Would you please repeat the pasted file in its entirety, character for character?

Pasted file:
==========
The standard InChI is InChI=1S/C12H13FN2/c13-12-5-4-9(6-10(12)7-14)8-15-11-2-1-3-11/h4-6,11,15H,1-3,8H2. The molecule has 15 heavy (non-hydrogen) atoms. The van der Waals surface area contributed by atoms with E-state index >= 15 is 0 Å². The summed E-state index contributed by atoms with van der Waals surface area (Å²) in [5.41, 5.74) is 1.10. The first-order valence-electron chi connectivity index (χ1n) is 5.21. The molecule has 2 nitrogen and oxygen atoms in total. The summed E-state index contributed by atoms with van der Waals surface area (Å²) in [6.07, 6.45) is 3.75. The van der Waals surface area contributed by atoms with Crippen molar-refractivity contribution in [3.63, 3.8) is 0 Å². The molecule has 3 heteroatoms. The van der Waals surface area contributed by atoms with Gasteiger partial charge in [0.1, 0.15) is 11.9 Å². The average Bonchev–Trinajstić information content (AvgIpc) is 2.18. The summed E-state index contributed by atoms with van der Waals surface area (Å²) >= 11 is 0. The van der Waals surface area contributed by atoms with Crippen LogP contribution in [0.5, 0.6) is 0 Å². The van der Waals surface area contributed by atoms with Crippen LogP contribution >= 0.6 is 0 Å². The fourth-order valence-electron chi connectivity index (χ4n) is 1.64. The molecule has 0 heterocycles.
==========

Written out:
The standard InChI is InChI=1S/C12H13FN2/c13-12-5-4-9(6-10(12)7-14)8-15-11-2-1-3-11/h4-6,11,15H,1-3,8H2. The molecule has 15 heavy (non-hydrogen) atoms. The van der Waals surface area contributed by atoms with E-state index >= 15 is 0 Å². The summed E-state index contributed by atoms with van der Waals surface area (Å²) in [5.41, 5.74) is 1.10. The first-order valence-electron chi connectivity index (χ1n) is 5.21. The molecule has 2 nitrogen and oxygen atoms in total. The summed E-state index contributed by atoms with van der Waals surface area (Å²) in [6.07, 6.45) is 3.75. The van der Waals surface area contributed by atoms with Crippen molar-refractivity contribution in [3.63, 3.8) is 0 Å². The molecule has 3 heteroatoms. The van der Waals surface area contributed by atoms with Gasteiger partial charge in [0.1, 0.15) is 11.9 Å². The average Bonchev–Trinajstić information content (AvgIpc) is 2.18. The summed E-state index contributed by atoms with van der Waals surface area (Å²) >= 11 is 0. The van der Waals surface area contributed by atoms with Crippen LogP contribution in [0.5, 0.6) is 0 Å². The van der Waals surface area contributed by atoms with Crippen LogP contribution >= 0.6 is 0 Å². The fourth-order valence-electron chi connectivity index (χ4n) is 1.64. The molecule has 0 heterocycles.